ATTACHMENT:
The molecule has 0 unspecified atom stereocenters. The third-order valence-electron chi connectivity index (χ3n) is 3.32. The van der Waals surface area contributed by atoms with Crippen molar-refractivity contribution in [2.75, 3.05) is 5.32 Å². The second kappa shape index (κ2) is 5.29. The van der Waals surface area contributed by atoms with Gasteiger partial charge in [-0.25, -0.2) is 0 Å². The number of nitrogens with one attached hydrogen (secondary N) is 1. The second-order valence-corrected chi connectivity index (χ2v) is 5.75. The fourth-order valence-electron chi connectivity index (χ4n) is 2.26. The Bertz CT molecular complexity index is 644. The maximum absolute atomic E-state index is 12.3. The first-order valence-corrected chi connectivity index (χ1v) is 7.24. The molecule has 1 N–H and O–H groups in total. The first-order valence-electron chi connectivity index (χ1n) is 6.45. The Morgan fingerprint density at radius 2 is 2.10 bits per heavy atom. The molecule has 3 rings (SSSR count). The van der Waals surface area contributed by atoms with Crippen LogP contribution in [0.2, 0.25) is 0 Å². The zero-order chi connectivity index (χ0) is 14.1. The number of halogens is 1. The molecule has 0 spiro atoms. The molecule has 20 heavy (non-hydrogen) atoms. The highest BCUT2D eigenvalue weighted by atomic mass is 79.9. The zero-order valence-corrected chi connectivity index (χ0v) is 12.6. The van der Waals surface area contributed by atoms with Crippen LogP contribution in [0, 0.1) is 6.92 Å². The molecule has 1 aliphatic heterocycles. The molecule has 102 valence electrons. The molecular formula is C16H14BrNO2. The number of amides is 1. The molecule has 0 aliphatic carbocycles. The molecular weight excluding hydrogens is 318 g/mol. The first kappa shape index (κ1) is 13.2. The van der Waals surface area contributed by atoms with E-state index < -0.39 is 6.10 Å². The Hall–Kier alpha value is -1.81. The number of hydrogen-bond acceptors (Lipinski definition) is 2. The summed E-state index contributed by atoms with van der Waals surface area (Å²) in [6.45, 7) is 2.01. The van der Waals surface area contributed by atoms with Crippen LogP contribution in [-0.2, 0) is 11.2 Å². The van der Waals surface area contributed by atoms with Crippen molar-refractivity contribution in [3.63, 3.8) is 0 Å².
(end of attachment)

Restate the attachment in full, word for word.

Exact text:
The molecule has 0 unspecified atom stereocenters. The third-order valence-electron chi connectivity index (χ3n) is 3.32. The van der Waals surface area contributed by atoms with Crippen molar-refractivity contribution in [2.75, 3.05) is 5.32 Å². The second kappa shape index (κ2) is 5.29. The van der Waals surface area contributed by atoms with Gasteiger partial charge in [-0.25, -0.2) is 0 Å². The number of nitrogens with one attached hydrogen (secondary N) is 1. The second-order valence-corrected chi connectivity index (χ2v) is 5.75. The fourth-order valence-electron chi connectivity index (χ4n) is 2.26. The Bertz CT molecular complexity index is 644. The maximum absolute atomic E-state index is 12.3. The first-order valence-corrected chi connectivity index (χ1v) is 7.24. The molecule has 1 N–H and O–H groups in total. The first-order valence-electron chi connectivity index (χ1n) is 6.45. The Morgan fingerprint density at radius 2 is 2.10 bits per heavy atom. The molecule has 3 rings (SSSR count). The van der Waals surface area contributed by atoms with Crippen LogP contribution in [0.2, 0.25) is 0 Å². The zero-order chi connectivity index (χ0) is 14.1. The number of halogens is 1. The molecule has 0 spiro atoms. The molecule has 20 heavy (non-hydrogen) atoms. The highest BCUT2D eigenvalue weighted by atomic mass is 79.9. The zero-order valence-corrected chi connectivity index (χ0v) is 12.6. The van der Waals surface area contributed by atoms with Crippen LogP contribution in [0, 0.1) is 6.92 Å². The molecule has 1 aliphatic heterocycles. The molecule has 102 valence electrons. The molecular formula is C16H14BrNO2. The number of amides is 1. The molecule has 0 aliphatic carbocycles. The molecular weight excluding hydrogens is 318 g/mol. The first kappa shape index (κ1) is 13.2. The van der Waals surface area contributed by atoms with E-state index < -0.39 is 6.10 Å². The Hall–Kier alpha value is -1.81. The number of hydrogen-bond acceptors (Lipinski definition) is 2. The summed E-state index contributed by atoms with van der Waals surface area (Å²) in [6.45, 7) is 2.01. The van der Waals surface area contributed by atoms with Crippen LogP contribution in [-0.2, 0) is 11.2 Å². The van der Waals surface area contributed by atoms with Crippen molar-refractivity contribution in [3.63, 3.8) is 0 Å².